View Full Version : On the run: Osama bin Laden stays silent while Saddam prefers verbal barrages

08-06-03, 10:48 AM
On the run: Osama bin Laden stays silent while Saddam prefers verbal barrages

By PAUL HAVEN ~ Associated Press Writer
ISLAMABAD, Pakistan (AP) -- The Bush administration's public enemies No. 1 and 2 -- Saddam Hussein and Osama bin Laden -- have taken a night-and-day approach to life on the lam.

The ousted Iraqi dictator has kept up a near-weekly verbal barrage, issuing taped warnings from hiding that have grown more frequent as the U.S. search for him expands. But messages from bin Laden, the elusive terrorist mastermind, have all but stopped.

Bin Laden, the mastermind of the Sept. 11 terrorist attacks, was last heard from on April 7, exhorting Muslims in a tape obtained by The Associated Press to rise up against Kuwait, Saudi Arabia and other governments he claimed were "agents of America."

The tape, which CIA analysts said appeared to be authentic, made a vague reference to the Iraq conflict, although it was not specific enough to determine whether it had been recorded before or after the war began on March 20.

Fresh television images of the bearded leader of the al-Qaida terrorist organization have not been seen for more than a year and a half, since just after U.S. troops ousted his Taliban hosts from power in Afghanistan in late 2001.

In contrast, Saddam has made at least a half dozen audio broadcasts since the Iraqi capital, Baghdad, fell to American troops on April 9. In the latest audiotape, aired Friday, the deposed Iraqi leader urges followers not to lose faith.

"One day the occupation army will falter ... victory is possible at any moment," the speaker said on the tape that the CIA said was most likely authentic.

Last Tuesday, the al-Arabiya television network played a tape in which Saddam said his sons, Odai and Qusai, died "for the sake of God, the nation, the people" when U.S. forces killed them in a shootout on July 22 in the northern Iraqi town of Mosul.

"Even if Saddam Hussein has 100 sons other than Odai and Qusai, Saddam Hussein would offer them the same path," said the voice identified as Saddam.

Another Saddam tape was aired by al-Arabiya on July 23. Yet another recording attributed to the former Iraqi president was purportedly made on July 14. U.S. intelligence officials have said that all the recent recordings probably were authentic.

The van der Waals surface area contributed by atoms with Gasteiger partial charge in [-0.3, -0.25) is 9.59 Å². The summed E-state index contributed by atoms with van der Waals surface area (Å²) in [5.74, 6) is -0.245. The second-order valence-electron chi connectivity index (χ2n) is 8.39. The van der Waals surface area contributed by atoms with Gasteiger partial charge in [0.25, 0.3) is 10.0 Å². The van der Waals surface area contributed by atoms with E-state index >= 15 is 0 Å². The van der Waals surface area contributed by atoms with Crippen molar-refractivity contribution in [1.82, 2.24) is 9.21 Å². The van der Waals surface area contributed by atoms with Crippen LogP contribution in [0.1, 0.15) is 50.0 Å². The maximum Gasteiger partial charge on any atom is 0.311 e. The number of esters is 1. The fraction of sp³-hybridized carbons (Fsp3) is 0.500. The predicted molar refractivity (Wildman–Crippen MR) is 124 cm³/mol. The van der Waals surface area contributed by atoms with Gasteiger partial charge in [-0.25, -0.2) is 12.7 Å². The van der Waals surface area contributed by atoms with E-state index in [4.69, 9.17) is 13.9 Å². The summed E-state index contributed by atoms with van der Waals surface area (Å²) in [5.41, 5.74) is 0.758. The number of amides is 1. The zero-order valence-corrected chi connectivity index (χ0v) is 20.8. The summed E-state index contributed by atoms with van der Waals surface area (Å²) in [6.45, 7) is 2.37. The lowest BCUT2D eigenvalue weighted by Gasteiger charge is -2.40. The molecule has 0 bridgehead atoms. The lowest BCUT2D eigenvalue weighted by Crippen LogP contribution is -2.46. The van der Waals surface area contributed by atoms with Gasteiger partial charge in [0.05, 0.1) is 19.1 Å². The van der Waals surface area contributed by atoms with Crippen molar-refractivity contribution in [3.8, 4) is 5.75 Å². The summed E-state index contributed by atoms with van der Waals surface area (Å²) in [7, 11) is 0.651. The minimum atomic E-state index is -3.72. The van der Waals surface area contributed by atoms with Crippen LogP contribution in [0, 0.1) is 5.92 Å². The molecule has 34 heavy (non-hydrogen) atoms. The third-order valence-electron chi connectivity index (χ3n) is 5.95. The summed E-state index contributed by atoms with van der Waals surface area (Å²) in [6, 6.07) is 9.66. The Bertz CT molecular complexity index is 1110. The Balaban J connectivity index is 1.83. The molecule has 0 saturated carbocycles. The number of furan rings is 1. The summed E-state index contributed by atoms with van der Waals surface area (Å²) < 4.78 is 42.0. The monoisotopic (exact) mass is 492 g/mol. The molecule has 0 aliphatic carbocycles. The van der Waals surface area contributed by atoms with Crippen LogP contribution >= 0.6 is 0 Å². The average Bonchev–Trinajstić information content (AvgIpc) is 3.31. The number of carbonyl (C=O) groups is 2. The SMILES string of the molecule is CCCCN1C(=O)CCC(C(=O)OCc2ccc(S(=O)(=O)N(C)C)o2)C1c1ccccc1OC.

Talat Massood, a retired Pakistani general and security analyst, said bin Laden's relative silence is more ominous than promising.

"Saddam knows the game is up and everything he does now is an attempt to secure his place in history. He wants to go down as someone who stood up to the Americans and sacrificed his two sons for the cause of Iraqi freedom," said Massood.

"Bin Laden, on the other hand, thinks he is in it for the long haul. He's trying to stay alive to continue his mission," the analyst added.

Bin Laden's restraint has served him well. Shortly after the Sept. 11 attacks, President Bush vowed to capture the Saudi millionaire "dead or alive."

But nearly two years later bin Laden is still out there, and his terrorist group, while tattered, has managed to allegedly carry out several devastating attacks -- including the October 2002 bombing that killed 202 people in Bali, Indonesia, and the May 12 bombings in Saudi Arabia that killed 34 people, including eight Americans.

Intelligence officials believe bin Laden is hiding in a mountain region that straddles the Pakistan-Afghan border, protected by loyal followers. It is an immense and forbidding area, with countless caves and hidden passes -- an ideal place to hide.

Saddam, meanwhile, is believed to be desperately hopping from house to house, perhaps sticking to a patch of Iraq known as the Sunni Triangle where he still has support. U.S. forces are expanding their search, however. Military sources in Mosul said the Americans may be shifting the focus from his home region to a swath of northwestern Iraqi desert stretching to the Syrian border.

Florida Sen. Bob Graham, a Democratic presidential hopeful and former chairman of the Senate Intelligence Committee, said recently that Washington had "lost focus" on al-Qaida and bin Laden when it turned its attention to war with Iraq.

In a jab at the man he hopes to take on in next year's general election, Graham said the Bush administration had turned the al-Qaida leader into "Osama bin Forgotten."




Sgt Sostand
08-06-03, 07:53 PM
Osama bin Laden i think he might be dead with his health